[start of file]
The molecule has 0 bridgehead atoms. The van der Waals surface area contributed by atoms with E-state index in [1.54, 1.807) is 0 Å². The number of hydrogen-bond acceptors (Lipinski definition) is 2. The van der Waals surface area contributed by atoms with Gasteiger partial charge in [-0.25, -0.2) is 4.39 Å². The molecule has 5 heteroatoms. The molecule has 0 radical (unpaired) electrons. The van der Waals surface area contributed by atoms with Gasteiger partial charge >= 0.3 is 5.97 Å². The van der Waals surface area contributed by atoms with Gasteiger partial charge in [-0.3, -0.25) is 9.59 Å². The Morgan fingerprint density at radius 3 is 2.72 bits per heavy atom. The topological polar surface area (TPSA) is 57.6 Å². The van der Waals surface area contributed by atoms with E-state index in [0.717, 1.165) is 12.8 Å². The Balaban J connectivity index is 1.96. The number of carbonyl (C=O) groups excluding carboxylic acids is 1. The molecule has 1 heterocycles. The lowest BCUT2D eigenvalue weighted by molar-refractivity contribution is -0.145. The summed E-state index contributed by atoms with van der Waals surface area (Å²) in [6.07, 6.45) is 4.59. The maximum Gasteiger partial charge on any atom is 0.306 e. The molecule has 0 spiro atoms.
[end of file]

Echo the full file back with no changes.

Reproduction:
The molecule has 0 bridgehead atoms. The van der Waals surface area contributed by atoms with E-state index in [1.54, 1.807) is 0 Å². The number of hydrogen-bond acceptors (Lipinski definition) is 2. The van der Waals surface area contributed by atoms with Gasteiger partial charge in [-0.25, -0.2) is 4.39 Å². The molecule has 5 heteroatoms. The molecule has 0 radical (unpaired) electrons. The van der Waals surface area contributed by atoms with Gasteiger partial charge >= 0.3 is 5.97 Å². The van der Waals surface area contributed by atoms with Gasteiger partial charge in [-0.3, -0.25) is 9.59 Å². The Morgan fingerprint density at radius 3 is 2.72 bits per heavy atom. The topological polar surface area (TPSA) is 57.6 Å². The van der Waals surface area contributed by atoms with E-state index in [0.717, 1.165) is 12.8 Å². The Balaban J connectivity index is 1.96. The number of carbonyl (C=O) groups excluding carboxylic acids is 1. The molecule has 1 heterocycles. The lowest BCUT2D eigenvalue weighted by molar-refractivity contribution is -0.145. The summed E-state index contributed by atoms with van der Waals surface area (Å²) in [6.07, 6.45) is 4.59. The maximum Gasteiger partial charge on any atom is 0.306 e. The molecule has 0 spiro atoms.